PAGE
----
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Giveaway sponsorship guide: what to fear

Giveaway sponsorship guide: what to fear

30 Dec 2020 Business, Other

A lot has already been said about the gives. And the pros and cons, praise, and unpleasant experience - all this was discussed in the blogging environment more than once, and not twice. But this does not stop many, and in general - if you are able to correctly evaluate the give, then you can really get a good profit from this. Let's figure out which things should be avoided and which ones to pay more attention to.

What are the gives

There are several types of gives: personal (personal), collective and branded. As is clear from the definitions, each type of give is suitable for a different number of people with a different target audience. One person, most often a popular artist or blogger, participates in nominal ones, several bloggers of related topics are involved in collective ones, and representatives of companies in brand ones.

Which give to choose

Disregard the names of popular bloggers right away. "Opinion leaders" have repeatedly proved to sponsors that nothing awaits them except a tide of bots and massive unsubscriptions. They do not follow the lists, and the prices are immodest. Even if these people are an authority for you, it is better not to carry your money to them for such dubious fun.

Collective is clearly a better option. The main reasons for choosing it instead of a personal give:

  1. If you organize such a giveaway and attract bloggers with a similar target audience, the likelihood that after the drawing everyone will receive massive unsubscriptions drops sharply;
  2. You have more control over the situation, and you can count on the fact that your dissatisfaction with something will be taken into account.

But there is, of course, a fat minus - it is very difficult to find an organizer or organize such a show yourself. You have to rely on chance or just chaotically scour among thousands of profiles similar to your subject.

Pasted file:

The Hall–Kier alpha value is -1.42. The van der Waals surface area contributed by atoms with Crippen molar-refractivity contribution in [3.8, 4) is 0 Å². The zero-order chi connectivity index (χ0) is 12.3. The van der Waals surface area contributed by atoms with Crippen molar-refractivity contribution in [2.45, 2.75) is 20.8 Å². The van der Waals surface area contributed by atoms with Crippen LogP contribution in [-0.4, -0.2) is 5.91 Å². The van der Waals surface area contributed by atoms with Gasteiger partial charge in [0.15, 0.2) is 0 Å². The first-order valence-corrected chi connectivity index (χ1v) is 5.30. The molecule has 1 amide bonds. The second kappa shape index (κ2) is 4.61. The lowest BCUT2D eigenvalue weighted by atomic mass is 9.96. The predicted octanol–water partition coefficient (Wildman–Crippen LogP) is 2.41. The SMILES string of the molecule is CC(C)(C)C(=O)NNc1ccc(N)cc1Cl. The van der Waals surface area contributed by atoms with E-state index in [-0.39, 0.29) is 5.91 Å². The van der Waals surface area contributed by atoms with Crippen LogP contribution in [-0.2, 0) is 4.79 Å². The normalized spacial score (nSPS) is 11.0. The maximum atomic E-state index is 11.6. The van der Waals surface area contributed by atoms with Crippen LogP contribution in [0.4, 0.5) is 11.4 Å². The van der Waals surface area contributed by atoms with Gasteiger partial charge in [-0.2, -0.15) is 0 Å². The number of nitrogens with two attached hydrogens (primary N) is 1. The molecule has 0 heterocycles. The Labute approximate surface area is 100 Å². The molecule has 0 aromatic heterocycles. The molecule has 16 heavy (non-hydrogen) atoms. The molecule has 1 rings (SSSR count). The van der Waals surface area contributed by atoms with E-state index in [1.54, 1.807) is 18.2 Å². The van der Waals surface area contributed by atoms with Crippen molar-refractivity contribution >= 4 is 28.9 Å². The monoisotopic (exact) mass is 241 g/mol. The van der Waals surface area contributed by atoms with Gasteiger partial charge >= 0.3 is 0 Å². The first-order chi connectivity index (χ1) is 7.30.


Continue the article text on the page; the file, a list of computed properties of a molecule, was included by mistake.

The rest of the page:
What to look at

Look at your target audience

Of course, the first step is to evaluate the organizer's subscribers. If there is someone out there who might be interested in your content as well, then it makes sense to give it a try. If there are no such ones or there are very few, then it is better to drop them right away. It's not worth it.

Look at the prize

The prize also plays an important role. If it's some kind of Apple product or even a machine, then there will be more people willing to participate. This is good for the organizers, but bad for you, because people who are not from the target audience stick to the giveaway. They can find it by hashtag or something else. What does that mean? That's right, unsubscribe.

Look at those who will be sponsored with you on the same list

If the organizer is good, then he will not allow any dubious persons before his drawing. A sign of a bad attitude towards sponsors is the admission of everyone in a row, from conscientious citizens to all sorts of fraudsters. Always be interested in those who are “in the same boat” with you - these people can turn out to be bloggers like you, and all sorts of different fortune tellers, witches, air sellers and others. Their disgusting reputation will weigh heavily on your shoulders, no doubt.


You should not put a stigma on the givas as such. You've probably seen how popular bloggers exposed this PR method, detailing why it was wasted money. But most often we are talking about personalized giveaways, which are held by popular bloggers, with all the desired gifts. If you organize a collective give, in which mainly people interested in the content will participate, then most of the problems will disappear by themselves.

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